Managing Forest Wildlife for Human Livelihoods in the Korup-Oban Hills region, West Central Africa. A multi-agent systems model to assess socia-economic and ecological sustainability

Project leader Nathalie van Vliet
Project status CLOSED
Project start 2009-03-01
Project end 2011-07-31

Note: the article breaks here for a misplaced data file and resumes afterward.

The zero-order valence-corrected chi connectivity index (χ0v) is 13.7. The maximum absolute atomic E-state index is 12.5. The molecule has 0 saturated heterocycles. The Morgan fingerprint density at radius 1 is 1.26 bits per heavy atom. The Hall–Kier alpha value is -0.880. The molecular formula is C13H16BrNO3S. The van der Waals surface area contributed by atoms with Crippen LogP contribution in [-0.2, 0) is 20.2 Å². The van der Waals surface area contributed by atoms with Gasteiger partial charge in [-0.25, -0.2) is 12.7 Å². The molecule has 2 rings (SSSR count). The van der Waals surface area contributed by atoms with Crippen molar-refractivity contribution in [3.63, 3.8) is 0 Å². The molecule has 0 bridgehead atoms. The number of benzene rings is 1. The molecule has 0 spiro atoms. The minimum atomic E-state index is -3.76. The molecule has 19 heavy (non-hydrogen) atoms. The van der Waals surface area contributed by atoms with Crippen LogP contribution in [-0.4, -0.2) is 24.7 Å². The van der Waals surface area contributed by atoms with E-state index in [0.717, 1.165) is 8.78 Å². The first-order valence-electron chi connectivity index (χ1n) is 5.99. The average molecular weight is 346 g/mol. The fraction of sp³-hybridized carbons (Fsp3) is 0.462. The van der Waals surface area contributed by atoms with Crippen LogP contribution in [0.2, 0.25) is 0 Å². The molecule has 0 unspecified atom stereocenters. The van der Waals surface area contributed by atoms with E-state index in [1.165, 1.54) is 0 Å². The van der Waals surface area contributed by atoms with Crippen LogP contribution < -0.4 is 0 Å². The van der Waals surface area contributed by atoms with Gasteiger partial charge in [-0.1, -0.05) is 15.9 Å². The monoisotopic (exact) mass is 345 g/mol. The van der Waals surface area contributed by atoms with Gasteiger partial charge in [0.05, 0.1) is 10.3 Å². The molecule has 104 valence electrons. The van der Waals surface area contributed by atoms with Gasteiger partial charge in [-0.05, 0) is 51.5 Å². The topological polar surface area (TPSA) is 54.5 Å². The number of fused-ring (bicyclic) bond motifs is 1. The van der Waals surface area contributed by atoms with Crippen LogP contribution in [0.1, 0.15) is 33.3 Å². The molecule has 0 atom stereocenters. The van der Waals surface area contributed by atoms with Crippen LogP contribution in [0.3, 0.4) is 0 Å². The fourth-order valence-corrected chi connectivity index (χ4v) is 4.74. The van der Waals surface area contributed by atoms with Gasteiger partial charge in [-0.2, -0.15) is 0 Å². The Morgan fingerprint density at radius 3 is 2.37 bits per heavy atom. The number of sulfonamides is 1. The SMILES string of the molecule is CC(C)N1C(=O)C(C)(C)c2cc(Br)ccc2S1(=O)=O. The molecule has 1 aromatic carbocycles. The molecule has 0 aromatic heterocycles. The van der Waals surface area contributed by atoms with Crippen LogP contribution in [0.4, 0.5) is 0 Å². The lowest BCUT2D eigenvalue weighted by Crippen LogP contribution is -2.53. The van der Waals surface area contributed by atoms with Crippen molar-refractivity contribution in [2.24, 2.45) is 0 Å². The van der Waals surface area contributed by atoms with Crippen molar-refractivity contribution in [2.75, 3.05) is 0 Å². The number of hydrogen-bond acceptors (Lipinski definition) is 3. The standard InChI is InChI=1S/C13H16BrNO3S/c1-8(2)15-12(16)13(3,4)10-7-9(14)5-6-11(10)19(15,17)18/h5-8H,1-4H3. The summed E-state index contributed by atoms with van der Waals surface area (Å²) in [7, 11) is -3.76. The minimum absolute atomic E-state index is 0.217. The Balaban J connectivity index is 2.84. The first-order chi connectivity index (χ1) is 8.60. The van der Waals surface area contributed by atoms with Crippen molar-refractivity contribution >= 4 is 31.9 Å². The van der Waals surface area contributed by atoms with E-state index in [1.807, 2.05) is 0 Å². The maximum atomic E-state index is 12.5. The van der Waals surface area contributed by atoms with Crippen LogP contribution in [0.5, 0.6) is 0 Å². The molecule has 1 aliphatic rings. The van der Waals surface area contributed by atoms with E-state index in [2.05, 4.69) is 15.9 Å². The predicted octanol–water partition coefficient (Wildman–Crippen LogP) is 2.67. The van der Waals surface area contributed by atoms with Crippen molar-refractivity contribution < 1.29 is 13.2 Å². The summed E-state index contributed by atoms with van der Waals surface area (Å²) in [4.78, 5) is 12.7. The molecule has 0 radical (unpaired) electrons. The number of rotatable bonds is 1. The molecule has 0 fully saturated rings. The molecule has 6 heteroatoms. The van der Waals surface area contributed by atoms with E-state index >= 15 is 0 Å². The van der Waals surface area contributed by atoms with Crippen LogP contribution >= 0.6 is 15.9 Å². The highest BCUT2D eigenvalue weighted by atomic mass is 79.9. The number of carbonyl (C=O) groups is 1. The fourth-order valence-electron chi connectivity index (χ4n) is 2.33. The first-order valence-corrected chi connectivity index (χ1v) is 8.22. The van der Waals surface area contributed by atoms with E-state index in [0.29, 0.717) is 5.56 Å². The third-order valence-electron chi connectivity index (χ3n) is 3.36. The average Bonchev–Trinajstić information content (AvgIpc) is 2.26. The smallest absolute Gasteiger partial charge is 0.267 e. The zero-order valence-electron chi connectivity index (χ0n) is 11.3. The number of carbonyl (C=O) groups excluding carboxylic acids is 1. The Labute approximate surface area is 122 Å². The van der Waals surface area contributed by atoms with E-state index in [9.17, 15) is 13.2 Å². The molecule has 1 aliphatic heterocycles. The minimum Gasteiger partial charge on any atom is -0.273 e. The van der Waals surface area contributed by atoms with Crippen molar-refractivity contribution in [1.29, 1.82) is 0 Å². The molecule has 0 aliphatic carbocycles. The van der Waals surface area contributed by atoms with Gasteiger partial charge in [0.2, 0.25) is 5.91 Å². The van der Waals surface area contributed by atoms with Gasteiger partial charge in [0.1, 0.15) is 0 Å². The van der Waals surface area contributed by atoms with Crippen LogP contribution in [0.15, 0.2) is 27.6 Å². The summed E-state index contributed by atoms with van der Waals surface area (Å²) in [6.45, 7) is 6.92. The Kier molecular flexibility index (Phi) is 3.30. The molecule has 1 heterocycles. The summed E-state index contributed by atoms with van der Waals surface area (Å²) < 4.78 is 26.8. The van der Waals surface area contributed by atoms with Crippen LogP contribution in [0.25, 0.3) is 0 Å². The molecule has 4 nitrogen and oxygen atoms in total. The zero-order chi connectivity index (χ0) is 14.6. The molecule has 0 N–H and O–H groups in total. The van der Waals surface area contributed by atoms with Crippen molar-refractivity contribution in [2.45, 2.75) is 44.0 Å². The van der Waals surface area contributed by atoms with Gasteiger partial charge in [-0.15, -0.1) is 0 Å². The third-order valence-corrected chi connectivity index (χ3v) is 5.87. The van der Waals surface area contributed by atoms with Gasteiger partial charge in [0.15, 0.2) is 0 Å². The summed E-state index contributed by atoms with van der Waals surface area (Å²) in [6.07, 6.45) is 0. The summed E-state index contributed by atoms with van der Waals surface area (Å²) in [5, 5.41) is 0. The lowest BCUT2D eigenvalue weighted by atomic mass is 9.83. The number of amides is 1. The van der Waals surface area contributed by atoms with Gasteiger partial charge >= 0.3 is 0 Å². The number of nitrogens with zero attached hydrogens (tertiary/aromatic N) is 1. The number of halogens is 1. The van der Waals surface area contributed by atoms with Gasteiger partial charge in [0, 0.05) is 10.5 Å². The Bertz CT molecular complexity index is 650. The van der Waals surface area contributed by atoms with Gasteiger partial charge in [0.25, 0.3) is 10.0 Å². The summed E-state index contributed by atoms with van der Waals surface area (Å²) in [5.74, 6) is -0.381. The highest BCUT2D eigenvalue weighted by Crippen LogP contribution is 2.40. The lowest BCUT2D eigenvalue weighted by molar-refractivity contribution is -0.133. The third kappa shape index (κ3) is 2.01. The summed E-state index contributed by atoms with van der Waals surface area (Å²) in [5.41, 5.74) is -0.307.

The primary objective of the study is to develop effective and practical community-based wildlife management (CWM) systems for the Korup-Oban Hills region, by assessing the conditions under which bushmeat extraction can be ecologically, socially and economically sustainable. In addition, it is our intent to examine the role that different land-use systems can have in landscape-level wildlife management and conservation (complementing the existing network of protected areas). Multi-agent systems modelling (MAS) To be developed with local participation, the MAS will serve as the main tool of the project for testing the social, economic and ecological sustainability of wildlife management scenarios proposed by local communities. It will take into consideration multiple parameters affecting the quality of rural livelihood (population dynamics, economics, local assets, infrastructure, access to services, food security, vulnerability to seasonal changes, policies, and local culture). Field Research Although data for some sociological parameters considered by MAS will be extracted from existing government and NGO reports, additional data will be collected via interviews and surveys of local stakeholders. In addition, biological data for selected wildlife species (targeted by the bushmeat trade; i.e. duikers, large rodents) will be collected via recce walks and transect surveys. Involvement of local actors Locals will participate in all stages of the project, from the development of the wildlife management scenarios to be tested in MAS to the final testing of selected models.


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